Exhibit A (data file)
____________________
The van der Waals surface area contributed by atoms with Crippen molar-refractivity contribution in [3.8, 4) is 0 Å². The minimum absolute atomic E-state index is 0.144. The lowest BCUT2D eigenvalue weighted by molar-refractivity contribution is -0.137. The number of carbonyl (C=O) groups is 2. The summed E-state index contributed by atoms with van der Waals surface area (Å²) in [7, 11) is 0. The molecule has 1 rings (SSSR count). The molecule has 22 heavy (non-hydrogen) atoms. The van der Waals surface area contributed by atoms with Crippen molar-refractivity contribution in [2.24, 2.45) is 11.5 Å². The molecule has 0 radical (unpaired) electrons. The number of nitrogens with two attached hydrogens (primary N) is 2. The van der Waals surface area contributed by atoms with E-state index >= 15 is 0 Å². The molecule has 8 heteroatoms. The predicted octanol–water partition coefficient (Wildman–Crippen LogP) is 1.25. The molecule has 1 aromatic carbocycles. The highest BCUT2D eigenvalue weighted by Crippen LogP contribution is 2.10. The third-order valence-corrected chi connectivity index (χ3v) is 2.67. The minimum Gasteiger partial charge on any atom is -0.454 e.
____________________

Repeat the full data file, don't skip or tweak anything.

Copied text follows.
The van der Waals surface area contributed by atoms with Crippen molar-refractivity contribution in [3.8, 4) is 0 Å². The minimum absolute atomic E-state index is 0.144. The lowest BCUT2D eigenvalue weighted by molar-refractivity contribution is -0.137. The number of carbonyl (C=O) groups is 2. The summed E-state index contributed by atoms with van der Waals surface area (Å²) in [7, 11) is 0. The molecule has 1 rings (SSSR count). The molecule has 22 heavy (non-hydrogen) atoms. The van der Waals surface area contributed by atoms with Crippen molar-refractivity contribution in [2.24, 2.45) is 11.5 Å². The molecule has 0 radical (unpaired) electrons. The number of nitrogens with two attached hydrogens (primary N) is 2. The van der Waals surface area contributed by atoms with E-state index >= 15 is 0 Å². The molecule has 8 heteroatoms. The predicted octanol–water partition coefficient (Wildman–Crippen LogP) is 1.25. The molecule has 1 aromatic carbocycles. The highest BCUT2D eigenvalue weighted by Crippen LogP contribution is 2.10. The third-order valence-corrected chi connectivity index (χ3v) is 2.67. The minimum Gasteiger partial charge on any atom is -0.454 e.